Somewhere in NH when I was small enough to fit into my 'stich:


-Tom (DL650AL2) (KA1TOX) (E-I-E-I-O)

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post #6 of 9 Old 08-16-2010, 07:27 AM
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Quote:
Originally Posted by nhdiesel View Post
One of the reasons I bought my old KLR was because it had suspension that would handle our less than primitive local roads. I'm not talking trails, or even dirt roads. Our main state roads are terrible at best, with potholes and cracks. I enjoyed my KLR because there was no streetbike that could come close to keeping up with me on these kinds of roads. Sportbikes just bounced around, and cruisers bottom out. I know because I hardly ever ride my Intruder because of it.

I know a Strom isn't built for long travel, such as jumps and harsh landings. But how do they do on the rougher roads? If they are half way between a KLR and an average sportbike, I should be quite happy.

Jim
Half way, no problems.
If you spend some $$ on suspension upgrades it'll keep up with KTM 990's/1200GS's on dirt ROADS.

It's pretty much on a par with much more expensive bikes provided it's not too rough. Better than the 990 on smooth stuff (the long suspension means they aren't as stable) and the GS is much heavier.

Not as good as DR/KLR 650's no matter what you do - the mass of the bike is the problem, provided you can live with being 5-10kph slower though you'll run the DR's/KLR's down in the long haul - the DL is MUCH easier on the rider running at 9/10th's.

Pete
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post #7 of 9 Old 08-16-2010, 09:20 AM
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Fixes

The front fork is under-sprung and under-damped. Comfy on smooth roads, not ideal in rougher stuff. Cheap fix is to change to a little heavier fork oil and add a little extra to help progression from reduced air capacity. Some extra bucks will get you new springs (heavier rate) and more money will get you new innnards (valves, etc.) to really optimize the suspension. The shock is OK, though long rides on rough roads may overheat it. Not that the stock bikes will toss you off, but you'll need to slow down a little. Some folks go the heavier springs, heavier fork oil, heavier shock spring, replacement shock route (lotta bucks) which ups the rough-road abilities as well as the corner-carving prowess. Me, I'm not in a hurry (and I'm cheap) so I changed the fork oil (and raised the level a bit), bumped up the rear preload, and accept the bikes limitations.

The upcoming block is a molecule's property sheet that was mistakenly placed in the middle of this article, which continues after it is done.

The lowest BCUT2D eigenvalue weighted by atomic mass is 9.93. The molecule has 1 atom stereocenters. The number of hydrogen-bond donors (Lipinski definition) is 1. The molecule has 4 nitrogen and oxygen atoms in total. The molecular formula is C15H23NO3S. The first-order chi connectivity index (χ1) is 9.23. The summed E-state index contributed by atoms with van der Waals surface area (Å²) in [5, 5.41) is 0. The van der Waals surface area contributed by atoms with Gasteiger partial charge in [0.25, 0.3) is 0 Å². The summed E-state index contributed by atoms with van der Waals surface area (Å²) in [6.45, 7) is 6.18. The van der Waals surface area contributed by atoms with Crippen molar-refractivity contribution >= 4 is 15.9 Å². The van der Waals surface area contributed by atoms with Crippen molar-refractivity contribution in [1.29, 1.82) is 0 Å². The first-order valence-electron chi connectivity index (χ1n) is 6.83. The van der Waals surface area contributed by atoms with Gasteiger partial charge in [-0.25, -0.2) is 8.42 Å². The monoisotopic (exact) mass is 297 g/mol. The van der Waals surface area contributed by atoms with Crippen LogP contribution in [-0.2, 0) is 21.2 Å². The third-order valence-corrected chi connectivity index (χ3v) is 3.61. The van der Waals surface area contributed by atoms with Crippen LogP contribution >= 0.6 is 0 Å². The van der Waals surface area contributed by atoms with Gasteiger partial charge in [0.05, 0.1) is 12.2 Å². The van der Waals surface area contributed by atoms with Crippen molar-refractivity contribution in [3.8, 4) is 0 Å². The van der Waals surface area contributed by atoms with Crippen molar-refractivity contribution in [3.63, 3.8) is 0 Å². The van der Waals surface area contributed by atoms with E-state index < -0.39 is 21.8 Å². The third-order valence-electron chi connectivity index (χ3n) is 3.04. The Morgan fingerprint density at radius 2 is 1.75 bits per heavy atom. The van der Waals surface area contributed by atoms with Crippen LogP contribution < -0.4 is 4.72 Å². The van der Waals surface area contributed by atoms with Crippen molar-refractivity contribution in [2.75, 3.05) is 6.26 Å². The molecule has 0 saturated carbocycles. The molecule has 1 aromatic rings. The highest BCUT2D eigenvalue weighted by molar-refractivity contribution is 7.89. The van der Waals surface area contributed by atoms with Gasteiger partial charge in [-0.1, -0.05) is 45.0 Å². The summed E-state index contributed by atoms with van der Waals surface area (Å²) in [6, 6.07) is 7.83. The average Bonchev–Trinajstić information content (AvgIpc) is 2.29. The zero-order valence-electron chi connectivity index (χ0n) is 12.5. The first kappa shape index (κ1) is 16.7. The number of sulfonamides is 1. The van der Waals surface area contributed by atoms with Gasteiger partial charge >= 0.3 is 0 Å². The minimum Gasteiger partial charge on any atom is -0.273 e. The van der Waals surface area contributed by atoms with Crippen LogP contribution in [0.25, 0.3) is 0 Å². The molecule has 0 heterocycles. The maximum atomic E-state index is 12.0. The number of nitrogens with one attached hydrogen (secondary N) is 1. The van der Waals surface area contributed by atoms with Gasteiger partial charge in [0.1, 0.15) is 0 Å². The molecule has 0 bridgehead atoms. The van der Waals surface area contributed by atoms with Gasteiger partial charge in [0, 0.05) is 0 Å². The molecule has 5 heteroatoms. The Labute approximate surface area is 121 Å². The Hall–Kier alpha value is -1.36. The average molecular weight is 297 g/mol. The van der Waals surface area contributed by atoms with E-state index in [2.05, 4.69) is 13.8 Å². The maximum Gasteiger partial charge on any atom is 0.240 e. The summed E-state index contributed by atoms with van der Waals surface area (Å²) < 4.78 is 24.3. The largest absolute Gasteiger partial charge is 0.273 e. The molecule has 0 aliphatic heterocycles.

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post #8 of 9 Old 08-18-2010, 10:03 AM
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+1 to all of the above. I've taken mine down some pretty lumpy backroads and down some forest service roads in PA and it did just fine. The Tourance tires become the big limiter off road.

You'll love it - it feels like a KLR on steroids. I know, I've owed 3 KLR's over the years!
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post #9 of 9 Old 08-19-2010, 12:35 PM
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I have got both a Strom and KLR...the KLR has a much smoother suspension on poor roads but it also has a lot more vibration. But for commuting I prefer the Strom and it's fuel injection.

Steve - "The Orange Crush"